State News

The Latest: N Carolina plans state of emergency for Irma

Posted September 6

— The Latest on Hurricane Irma's potential impacts on North Carolina (all times local):

6:05 p.m.

North Carolina Gov. Roy Cooper is declaring a state of emergency so state and local officials can better prepare for Hurricane Irma.

Cooper said Wednesday that the storm has the potential to cause trouble for all of North Carolina's 100 counties.

Cooper said the emergency declaration takes effect at 8 a.m. Thursday. He said at a media briefing residents should also listen to emergency officials and get ready themselves for a storm with a still uncertain track.

The governor says the state is in a somewhat better position compared to Hurricane Matthew last October, when rains from an earlier storm swelled inland waterways by the time the center of the storm arrived.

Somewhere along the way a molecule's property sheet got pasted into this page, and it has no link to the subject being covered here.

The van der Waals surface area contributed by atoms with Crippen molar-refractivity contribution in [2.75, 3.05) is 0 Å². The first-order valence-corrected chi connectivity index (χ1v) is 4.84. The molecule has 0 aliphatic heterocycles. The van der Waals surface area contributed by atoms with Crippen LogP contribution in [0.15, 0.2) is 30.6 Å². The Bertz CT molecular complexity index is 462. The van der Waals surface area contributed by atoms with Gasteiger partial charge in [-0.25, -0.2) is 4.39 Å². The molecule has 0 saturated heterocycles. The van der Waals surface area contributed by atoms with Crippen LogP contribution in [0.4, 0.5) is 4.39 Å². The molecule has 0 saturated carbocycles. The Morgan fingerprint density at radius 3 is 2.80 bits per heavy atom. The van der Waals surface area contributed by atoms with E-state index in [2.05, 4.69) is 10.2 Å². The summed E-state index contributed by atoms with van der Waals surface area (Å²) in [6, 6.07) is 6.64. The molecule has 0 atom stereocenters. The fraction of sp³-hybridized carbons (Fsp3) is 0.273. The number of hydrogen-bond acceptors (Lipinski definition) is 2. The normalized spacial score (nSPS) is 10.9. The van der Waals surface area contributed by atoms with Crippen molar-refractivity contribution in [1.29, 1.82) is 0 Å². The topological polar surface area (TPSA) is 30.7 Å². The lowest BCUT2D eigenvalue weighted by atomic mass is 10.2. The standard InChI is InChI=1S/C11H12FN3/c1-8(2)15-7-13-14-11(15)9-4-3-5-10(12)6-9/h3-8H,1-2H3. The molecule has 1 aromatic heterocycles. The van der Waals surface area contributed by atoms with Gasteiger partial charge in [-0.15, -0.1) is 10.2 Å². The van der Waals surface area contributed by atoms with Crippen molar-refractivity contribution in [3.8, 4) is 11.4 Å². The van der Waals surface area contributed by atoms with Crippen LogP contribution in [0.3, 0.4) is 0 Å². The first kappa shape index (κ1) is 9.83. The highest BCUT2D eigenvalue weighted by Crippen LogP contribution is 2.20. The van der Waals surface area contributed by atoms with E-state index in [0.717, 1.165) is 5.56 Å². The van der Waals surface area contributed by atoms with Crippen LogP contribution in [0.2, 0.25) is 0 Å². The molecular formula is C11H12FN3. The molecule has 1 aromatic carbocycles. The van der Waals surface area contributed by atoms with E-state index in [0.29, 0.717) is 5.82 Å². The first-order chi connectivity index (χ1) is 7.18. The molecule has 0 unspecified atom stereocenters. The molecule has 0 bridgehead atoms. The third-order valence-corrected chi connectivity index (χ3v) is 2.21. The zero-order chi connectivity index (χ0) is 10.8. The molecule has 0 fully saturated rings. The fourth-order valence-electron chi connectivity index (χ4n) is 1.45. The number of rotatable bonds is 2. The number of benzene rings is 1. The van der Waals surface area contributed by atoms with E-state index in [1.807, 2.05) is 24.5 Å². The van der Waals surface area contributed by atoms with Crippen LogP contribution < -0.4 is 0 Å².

Cooper says swift-water rescue teams the state sent to Texas for Hurricane Harvey should all be back in North Carolina by Wednesday night.

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11:55 a.m.

North Carolina Emergency Management Director Mike Sprayberry says while it's too early to know exactly how Hurricane Irma might affect his state, it is never too early to prepare.

Sprayberry said he planned to spend Wednesday on several conference calls with the Federal Emergency Management Agency to plan any response to the hurricane and to neighboring coastal states to synchronize any possible evacuations.

Sprayberry says his office is juggling a hurricane that could directly strike the coast or could come inland well south and bring heavy rain and wind to the mountains.

Sprayberry recommending that smartphone users download the Ready NC app, which will include suggestions on building an emergency kit, evacuation routes and shelter locations and other emergency information.

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